Article 239AA (4) says, “There shall be a Council of Ministers consisting of not more than ten per cent of the total number of members in the Legislative Assembly, with the Chief Minister at the head to aid and advise the Lieutenant Governor in the exercise of his functions in relation to matters with respect to which the Legislative Assembly has power to make laws, except in so far as he is, by or under any law, required to act in his discretion…..”
Immunity available is only to the advice tendered to Governor or President by the Council of Ministers and that is not available to the Lt Governor of New Delhi UT.
LG as Public Authority
The office of Governor is a Public authority had been held to be a public authority by the Hon’ble High Court of Bombay at Goa in Public Information Officer, Joint Secretary to the Governor Vs Manoj Parrikar [Writ Petition No. 478 OF 2008]: Undoubtedly, the post of President and that of the Governor is created by the Constitution. …
The President and the Governor owe their existence to the Constitution. Being so, the President and the Governor are clearly covered by clause (h) of the definition of the "public authority" (15) ...the mere fact that the President and the Governor are authorities mentioned in sub-clauses (iv) of section 2(e) of the RTI Act, would not exclude them from the definition of "public authority."
The Bombay High Court fortified their view by a decision of the Special Bench (of Three Judges) of Delhi High Court, rendered in Secretary General, Supreme Court of India vs. Subhash Chandra Agarwal, (L.P.A. No. 501/2009 decided on 12th January, 2010). In that case, the Chief Justice of India (who is the "competent authority" under section 2(e)(ii) of the RTI Act) was also held to be the "public authority". (Para 17)Governor is not sovereign; People are The Bombay High Court has answered an interesting question saying Governor is not sovereign and hence direction can be given to disclosure of any information under the RTI Act: “Jurisprudentially, in our view, the sovereign is that person or body of persons which receives habitual obedience from the bulk of a given society and does not himself habitually obey some other person or persons.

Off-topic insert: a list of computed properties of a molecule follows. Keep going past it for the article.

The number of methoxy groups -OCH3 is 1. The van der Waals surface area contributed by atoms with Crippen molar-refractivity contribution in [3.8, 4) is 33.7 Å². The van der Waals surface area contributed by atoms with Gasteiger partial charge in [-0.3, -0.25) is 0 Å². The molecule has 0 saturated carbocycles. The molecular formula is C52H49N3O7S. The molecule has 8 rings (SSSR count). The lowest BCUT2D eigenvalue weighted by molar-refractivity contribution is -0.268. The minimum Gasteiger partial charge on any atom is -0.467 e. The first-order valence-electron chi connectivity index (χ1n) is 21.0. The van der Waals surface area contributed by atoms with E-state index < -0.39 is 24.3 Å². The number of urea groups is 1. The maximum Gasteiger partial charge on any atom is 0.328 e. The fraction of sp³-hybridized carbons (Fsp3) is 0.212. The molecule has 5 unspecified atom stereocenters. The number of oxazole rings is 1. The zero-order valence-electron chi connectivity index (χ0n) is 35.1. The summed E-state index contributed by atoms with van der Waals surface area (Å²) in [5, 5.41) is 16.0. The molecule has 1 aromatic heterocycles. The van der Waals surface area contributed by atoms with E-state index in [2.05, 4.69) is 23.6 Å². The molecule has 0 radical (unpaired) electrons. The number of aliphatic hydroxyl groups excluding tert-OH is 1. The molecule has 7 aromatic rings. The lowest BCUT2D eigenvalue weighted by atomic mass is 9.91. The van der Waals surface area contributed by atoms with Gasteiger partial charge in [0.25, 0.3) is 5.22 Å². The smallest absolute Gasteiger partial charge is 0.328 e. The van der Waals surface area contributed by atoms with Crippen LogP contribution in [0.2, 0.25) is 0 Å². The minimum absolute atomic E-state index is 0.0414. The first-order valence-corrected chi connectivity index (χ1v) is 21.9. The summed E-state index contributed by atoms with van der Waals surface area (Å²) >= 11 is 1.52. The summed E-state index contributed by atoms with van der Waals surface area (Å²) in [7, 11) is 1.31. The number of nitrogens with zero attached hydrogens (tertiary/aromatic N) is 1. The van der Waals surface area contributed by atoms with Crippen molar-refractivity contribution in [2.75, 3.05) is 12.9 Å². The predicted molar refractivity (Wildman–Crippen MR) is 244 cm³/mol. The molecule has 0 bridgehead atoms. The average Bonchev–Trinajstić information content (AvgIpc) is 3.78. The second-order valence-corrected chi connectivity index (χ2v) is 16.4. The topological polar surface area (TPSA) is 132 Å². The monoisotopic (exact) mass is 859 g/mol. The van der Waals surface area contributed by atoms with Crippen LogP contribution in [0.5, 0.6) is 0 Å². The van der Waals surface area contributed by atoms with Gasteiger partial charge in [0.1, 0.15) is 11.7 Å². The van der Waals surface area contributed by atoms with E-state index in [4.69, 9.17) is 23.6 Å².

It has two aspects, viz. (i) a bulk of the society obeys him, and (ii) he does not obey any other. The sovereign has a power to make laws (legislative power), to enforce laws (executive power) and to decide any dispute or issue, including interpretation of the laws (judicial power). The preamble recognises the resolution of the people of India to constitute India into a sovereign socialist secular democratic republic.